Phillip Carter: Armed Bystanders Cannot Stop A Truck

BY Herschel Smith
2 weeks, 5 days ago

Phillip Carter writing for Slate:

Before the bodies cooled Tuesday after a deadly terror attack in Manhattan, conservative commentators raced to proclaim that a good guy with a gun might have stopped the speeding truck that killed eight on a bike path along the Hudson River. This is absurd.

As in Las Vegas one month ago, no good guy carrying a gun would have made a difference in New York on Tuesday. A casual bystander with a pistol would face near-impossible odds in trying to stop a speeding truck. The basic physics of stopping a moving truck with a pistol—or even a rifle or a machine gun—work against even the best-trained and -positioned shooter. Cities can do things to protect themselves against this new and increasingly frequent form of attack. But arming the masses and hoping for a good outcome is madness. Armed amateurs in the middle of terrorist incidents can only increase the carnage.

The basic tactical problem in the Manhattan attack is a variant of one that militaries and police agencies have considered for decades: How to stop a vehicle, such as one carrying a bomb, from getting close to a valuable target and killing people. This is the terror tactic that has blown apart Marine barracks, embassies, and federal buildings. The new variant—prompted in part by anti-terrorism efforts limiting the availability of explosives, and in part by the amateurism of today’s “lone wolf” terrorists—is to use the truck itself as a weapon, driving it through crowds in places like LondonBerlin; BarcelonaNice, France; and of course New York City.

To stop speeding vehicles and prevent attacks like these, security forces use a mixture of physical barriers and weaponry. Look at any major military base or U.S. federal building and you will see these measures: concrete barriers to block all direct access; serpentine pathways into parking areas that make speeding through impossible; heavily armed guards operating from armored booths, with radios to call for help. In the event of an attack, armed police or troops at a checkpoint would fire on a speeding vehicle to stop it.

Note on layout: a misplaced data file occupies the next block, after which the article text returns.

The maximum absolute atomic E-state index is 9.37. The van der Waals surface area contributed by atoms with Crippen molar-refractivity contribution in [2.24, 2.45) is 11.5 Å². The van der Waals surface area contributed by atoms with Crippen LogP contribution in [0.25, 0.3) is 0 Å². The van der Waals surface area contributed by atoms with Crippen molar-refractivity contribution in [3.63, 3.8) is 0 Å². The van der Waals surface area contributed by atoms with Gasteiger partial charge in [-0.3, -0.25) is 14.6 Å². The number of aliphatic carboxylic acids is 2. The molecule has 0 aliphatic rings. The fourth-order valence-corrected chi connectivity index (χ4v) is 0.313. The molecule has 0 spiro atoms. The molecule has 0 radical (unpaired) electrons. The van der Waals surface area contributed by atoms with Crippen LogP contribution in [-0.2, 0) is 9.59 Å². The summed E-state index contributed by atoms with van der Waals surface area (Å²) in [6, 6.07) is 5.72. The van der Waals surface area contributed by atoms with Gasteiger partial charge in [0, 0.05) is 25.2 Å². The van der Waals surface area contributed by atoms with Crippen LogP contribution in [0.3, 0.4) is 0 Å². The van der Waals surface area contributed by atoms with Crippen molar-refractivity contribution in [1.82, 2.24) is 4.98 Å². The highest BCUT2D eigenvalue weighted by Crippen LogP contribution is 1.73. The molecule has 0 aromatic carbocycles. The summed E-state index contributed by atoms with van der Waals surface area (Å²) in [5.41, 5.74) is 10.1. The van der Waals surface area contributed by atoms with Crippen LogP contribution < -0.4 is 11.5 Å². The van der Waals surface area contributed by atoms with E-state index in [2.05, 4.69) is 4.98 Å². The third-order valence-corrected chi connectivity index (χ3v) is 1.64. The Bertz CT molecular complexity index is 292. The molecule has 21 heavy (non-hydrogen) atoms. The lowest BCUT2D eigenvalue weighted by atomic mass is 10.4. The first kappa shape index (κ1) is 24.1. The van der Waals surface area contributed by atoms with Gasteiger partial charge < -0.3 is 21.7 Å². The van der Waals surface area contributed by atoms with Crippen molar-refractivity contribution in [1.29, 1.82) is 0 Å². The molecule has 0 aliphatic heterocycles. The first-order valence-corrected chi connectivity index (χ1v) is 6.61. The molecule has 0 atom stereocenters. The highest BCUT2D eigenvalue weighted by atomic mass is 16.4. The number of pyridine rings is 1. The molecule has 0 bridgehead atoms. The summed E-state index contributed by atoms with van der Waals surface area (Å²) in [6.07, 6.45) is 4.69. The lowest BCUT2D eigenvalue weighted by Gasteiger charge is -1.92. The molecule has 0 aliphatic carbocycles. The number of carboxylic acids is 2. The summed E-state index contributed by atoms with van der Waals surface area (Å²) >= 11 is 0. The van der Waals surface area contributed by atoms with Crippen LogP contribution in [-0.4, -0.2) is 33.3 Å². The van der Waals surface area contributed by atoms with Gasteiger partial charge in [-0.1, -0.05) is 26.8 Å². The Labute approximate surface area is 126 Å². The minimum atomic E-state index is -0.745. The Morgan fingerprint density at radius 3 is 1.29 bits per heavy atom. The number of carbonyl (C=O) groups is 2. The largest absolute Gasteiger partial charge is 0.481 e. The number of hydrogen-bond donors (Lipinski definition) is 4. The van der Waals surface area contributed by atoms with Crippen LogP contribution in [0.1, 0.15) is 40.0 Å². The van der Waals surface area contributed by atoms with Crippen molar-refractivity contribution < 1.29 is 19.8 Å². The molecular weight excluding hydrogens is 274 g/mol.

But this is not an easy shot for even a seasoned marksman. It’s difficult to hit a moving target in a stressful situation like this, even if a shooter has the right weaponry and is firing from a stable, secure position on familiar terrain.

Also, it’s one thing to hit a truck—it’s another matter to hit the parts of a truck that matter. To stop a truck, you have to hit the driver (who sits behind an engine block that can be penetrated only by heavy machine-gun fire or shot through a small windshield aperture); or hit the engine (which can only be disabled by heavy weaponry); or hit the wheels (which are small targets that even when damaged may not stop the vehicle from moving). The battlefields of Iraq and Afghanistan are littered with cases in which U.S., Iraqi, and Afghan forces failed to stop approaching vehicles carrying explosive devices because this is simply very hard to do.

Of course, it would be impractical to place military-style checkpoints at every intersection or vulnerable area of Manhattan. So in any response, armed first responders like the NYPD’s elite counterterrorism squad start from a position of disadvantage because they must respond while moving themselves, instead of from an established checkpoint with concrete barriers to block or slow approaching vehicles.

Now assume you’re talking about a casual bystander walking along the Hudson River who happens to be carrying a pistol. The physics of pistolry make this shot even tougher …

[ … ]

Marksmanship and physics aside, there’s another huge risk to shooting in a crowded urban area like New York: collateral damage. Tuesday’s truck attack occurred along the bike path of the West Side Highway—a long stretch packed with walkers, joggers, and cyclists on a sunny afternoon. The truck ended its rampage near Stuyvesant High School, which was just letting out, and there were scores of pedestrians including many leaving their offices early to start Halloween. Shooting at the truck would have meant shooting in close proximity to all these people. Many would have likely died from bullets that missed the truck or ricocheted off the truck or the ground in unpredictable ways.

[ … ]

More police activity—in the form of surveillance, foot patrols, counterterrorism investigations, and information sharing—can help reduce the risk of attacks.

[ … ]